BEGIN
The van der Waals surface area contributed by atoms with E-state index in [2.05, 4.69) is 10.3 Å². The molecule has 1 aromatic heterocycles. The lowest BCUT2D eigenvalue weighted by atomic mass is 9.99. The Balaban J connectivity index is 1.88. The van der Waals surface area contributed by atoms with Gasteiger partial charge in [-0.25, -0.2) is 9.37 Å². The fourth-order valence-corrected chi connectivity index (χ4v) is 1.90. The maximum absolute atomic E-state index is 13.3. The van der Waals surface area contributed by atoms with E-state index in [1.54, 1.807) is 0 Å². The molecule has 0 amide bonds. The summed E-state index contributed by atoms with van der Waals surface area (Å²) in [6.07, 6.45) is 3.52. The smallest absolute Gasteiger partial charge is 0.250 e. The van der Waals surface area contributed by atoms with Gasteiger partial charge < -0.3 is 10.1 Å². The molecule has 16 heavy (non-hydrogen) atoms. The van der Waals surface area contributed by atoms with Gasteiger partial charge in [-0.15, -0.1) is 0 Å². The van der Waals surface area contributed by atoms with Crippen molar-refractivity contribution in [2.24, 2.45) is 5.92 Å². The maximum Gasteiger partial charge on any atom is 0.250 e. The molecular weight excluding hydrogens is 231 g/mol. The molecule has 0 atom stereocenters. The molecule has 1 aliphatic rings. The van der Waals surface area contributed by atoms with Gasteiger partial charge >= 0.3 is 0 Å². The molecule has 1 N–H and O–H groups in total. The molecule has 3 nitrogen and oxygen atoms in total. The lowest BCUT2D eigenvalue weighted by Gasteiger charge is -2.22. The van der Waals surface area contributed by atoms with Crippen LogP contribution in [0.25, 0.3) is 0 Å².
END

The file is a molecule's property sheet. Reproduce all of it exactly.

The van der Waals surface area contributed by atoms with E-state index in [2.05, 4.69) is 10.3 Å². The molecule has 1 aromatic heterocycles. The lowest BCUT2D eigenvalue weighted by atomic mass is 9.99. The Balaban J connectivity index is 1.88. The van der Waals surface area contributed by atoms with Gasteiger partial charge in [-0.25, -0.2) is 9.37 Å². The fourth-order valence-corrected chi connectivity index (χ4v) is 1.90. The maximum absolute atomic E-state index is 13.3. The van der Waals surface area contributed by atoms with E-state index in [1.54, 1.807) is 0 Å². The molecule has 0 amide bonds. The summed E-state index contributed by atoms with van der Waals surface area (Å²) in [6.07, 6.45) is 3.52. The smallest absolute Gasteiger partial charge is 0.250 e. The van der Waals surface area contributed by atoms with Gasteiger partial charge < -0.3 is 10.1 Å². The molecule has 16 heavy (non-hydrogen) atoms. The van der Waals surface area contributed by atoms with Gasteiger partial charge in [-0.15, -0.1) is 0 Å². The van der Waals surface area contributed by atoms with Crippen molar-refractivity contribution in [2.24, 2.45) is 5.92 Å². The maximum Gasteiger partial charge on any atom is 0.250 e. The molecular weight excluding hydrogens is 231 g/mol. The molecule has 0 atom stereocenters. The molecule has 1 aliphatic rings. The van der Waals surface area contributed by atoms with Gasteiger partial charge >= 0.3 is 0 Å². The molecule has 1 N–H and O–H groups in total. The molecule has 3 nitrogen and oxygen atoms in total. The lowest BCUT2D eigenvalue weighted by Gasteiger charge is -2.22. The van der Waals surface area contributed by atoms with Crippen LogP contribution in [0.25, 0.3) is 0 Å².